Wednesday, January 13, 2016


Posted By on Wed, Jan 13, 2016 at 11:59 AM

click to enlarge mustang1.jpeg

(2015; dir. Deniz Gamze Ergüven)—Whenever television shows and movies need a quick boost, they reach for a woman to brutalize in the same absent-minded way you or I might reach for a candy bar or some dill pickle chips.

Unfortunately, the sudden spasms of suspense and fear that come from putting women in danger are seldom explored onscreen with any degree of seriousness. That’s why Deniz Gamze Ergüven’s Mustang, France’s official submission for this year’s Best Foreign-Language Film Oscar, is so different and so important: it confronts female exploitation and subjugation from an explicitly female point of view.

Set in northern Turkey, Mustang follows five orphaned adolescent and pre-adolescent sisters—Sonay (Iladya Akdogan), Selma (Tugba Sunguroglu), Nur (Doga Zeynep Doguslu), Ece (Elit Iscan) and Lale (the indomitable Günes Sensoy)—who become the victims of some nasty rumors when they indulge in an innocent after-school romp by the sea with some of their male classmates. Their conservative grandmother (Nihal G. Kodas) and her angry, even more conservative son Erol (Ayberk Pekcan) quell these rumors by pulling the girls from school, locking them in their rooms, and hastily arranging to marry them all off as quickly as possible.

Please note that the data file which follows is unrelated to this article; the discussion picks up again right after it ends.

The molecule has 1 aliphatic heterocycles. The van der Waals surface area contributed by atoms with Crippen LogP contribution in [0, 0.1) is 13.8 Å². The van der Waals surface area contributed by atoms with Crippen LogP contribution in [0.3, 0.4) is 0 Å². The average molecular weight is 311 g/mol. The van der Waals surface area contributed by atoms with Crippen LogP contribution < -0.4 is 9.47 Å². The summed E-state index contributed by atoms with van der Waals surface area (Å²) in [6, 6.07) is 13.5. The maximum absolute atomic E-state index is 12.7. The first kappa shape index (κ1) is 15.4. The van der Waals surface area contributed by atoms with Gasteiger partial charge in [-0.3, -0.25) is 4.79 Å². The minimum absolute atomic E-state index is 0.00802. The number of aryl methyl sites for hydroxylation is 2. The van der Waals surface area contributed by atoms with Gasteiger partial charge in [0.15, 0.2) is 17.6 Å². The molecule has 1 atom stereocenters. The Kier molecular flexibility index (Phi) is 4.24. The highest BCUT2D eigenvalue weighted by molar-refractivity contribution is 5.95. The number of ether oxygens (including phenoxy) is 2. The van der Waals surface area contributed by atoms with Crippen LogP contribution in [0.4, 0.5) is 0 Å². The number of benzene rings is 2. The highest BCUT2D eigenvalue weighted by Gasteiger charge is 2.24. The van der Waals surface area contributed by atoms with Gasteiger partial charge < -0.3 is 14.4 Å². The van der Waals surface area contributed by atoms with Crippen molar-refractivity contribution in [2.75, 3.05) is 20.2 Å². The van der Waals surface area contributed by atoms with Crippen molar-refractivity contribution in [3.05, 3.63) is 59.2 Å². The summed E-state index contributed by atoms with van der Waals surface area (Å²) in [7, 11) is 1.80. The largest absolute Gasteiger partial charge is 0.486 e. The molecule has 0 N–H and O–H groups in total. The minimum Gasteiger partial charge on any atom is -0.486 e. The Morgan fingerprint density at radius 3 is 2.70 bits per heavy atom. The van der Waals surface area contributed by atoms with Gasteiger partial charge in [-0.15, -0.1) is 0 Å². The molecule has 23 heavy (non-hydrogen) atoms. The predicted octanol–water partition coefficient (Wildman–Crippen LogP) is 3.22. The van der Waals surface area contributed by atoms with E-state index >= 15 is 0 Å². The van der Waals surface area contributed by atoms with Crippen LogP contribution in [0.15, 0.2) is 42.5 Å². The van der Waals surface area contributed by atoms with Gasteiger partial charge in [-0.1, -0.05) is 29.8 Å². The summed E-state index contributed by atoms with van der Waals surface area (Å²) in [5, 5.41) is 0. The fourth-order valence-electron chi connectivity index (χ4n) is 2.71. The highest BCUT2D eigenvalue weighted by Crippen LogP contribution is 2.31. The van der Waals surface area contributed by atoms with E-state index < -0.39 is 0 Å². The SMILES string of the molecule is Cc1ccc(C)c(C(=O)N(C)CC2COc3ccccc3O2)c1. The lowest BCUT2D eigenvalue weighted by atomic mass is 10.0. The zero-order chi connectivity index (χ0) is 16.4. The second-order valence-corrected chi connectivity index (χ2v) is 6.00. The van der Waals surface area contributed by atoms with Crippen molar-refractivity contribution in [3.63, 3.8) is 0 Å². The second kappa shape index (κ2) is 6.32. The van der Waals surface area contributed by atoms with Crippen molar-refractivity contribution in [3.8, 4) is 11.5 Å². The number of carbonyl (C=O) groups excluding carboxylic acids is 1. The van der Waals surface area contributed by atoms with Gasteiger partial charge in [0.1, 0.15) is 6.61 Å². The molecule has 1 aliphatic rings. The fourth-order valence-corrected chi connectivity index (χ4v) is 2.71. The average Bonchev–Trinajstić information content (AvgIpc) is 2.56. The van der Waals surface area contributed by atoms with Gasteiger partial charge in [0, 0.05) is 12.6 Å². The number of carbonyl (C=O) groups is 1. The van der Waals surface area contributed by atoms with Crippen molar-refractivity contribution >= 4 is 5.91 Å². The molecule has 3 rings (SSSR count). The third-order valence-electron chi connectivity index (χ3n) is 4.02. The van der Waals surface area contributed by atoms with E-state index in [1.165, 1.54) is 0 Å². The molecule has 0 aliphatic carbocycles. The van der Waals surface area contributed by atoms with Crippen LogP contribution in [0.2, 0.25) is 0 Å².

The girls of Mustang are not in full-throated, howling revolt against every facet of the culture; Ergüven’s even-handed storytelling balances patriarchal villainy with unlikely acts of heroism. It’s clear, though, that the girls’ bond is sacrosanct. As they fight to preserve that bond, they end up fighting for what Toni Morrison once called a woman’s right to “choice without stigma.” Sonay seems delighted by her arranged marriage; Selma does not. But neither has a say in the matter, and that’s the problem. (The other sisters respond to the idea of marriage in far less amicable ways.) Lale’s contempt for the “shapeless, shit-colored dresses” they are all forced to wear symbolizes several other repressive, repetitive aspects of the good-wife domesticity they’re being force-fed.

Lale and her sisters’ hunger for life and love and freedom is palpable and poignant; it’s often conveyed through over-the-shoulder handheld camera work so intimate that you may find yourself unconsciously brushing the girls’ hair out of your mouth. The movie’s visual and tonal range is as vast as the mountains they seldom see; it contains one of the year’s most suspenseful set pieces, and it contains a passage of universe-conquering exuberance, too, when the girls hitch a ride to a soccer match and, in spite of the cultural forces holding them back, they can be heroes, just for one day.

Grade: A

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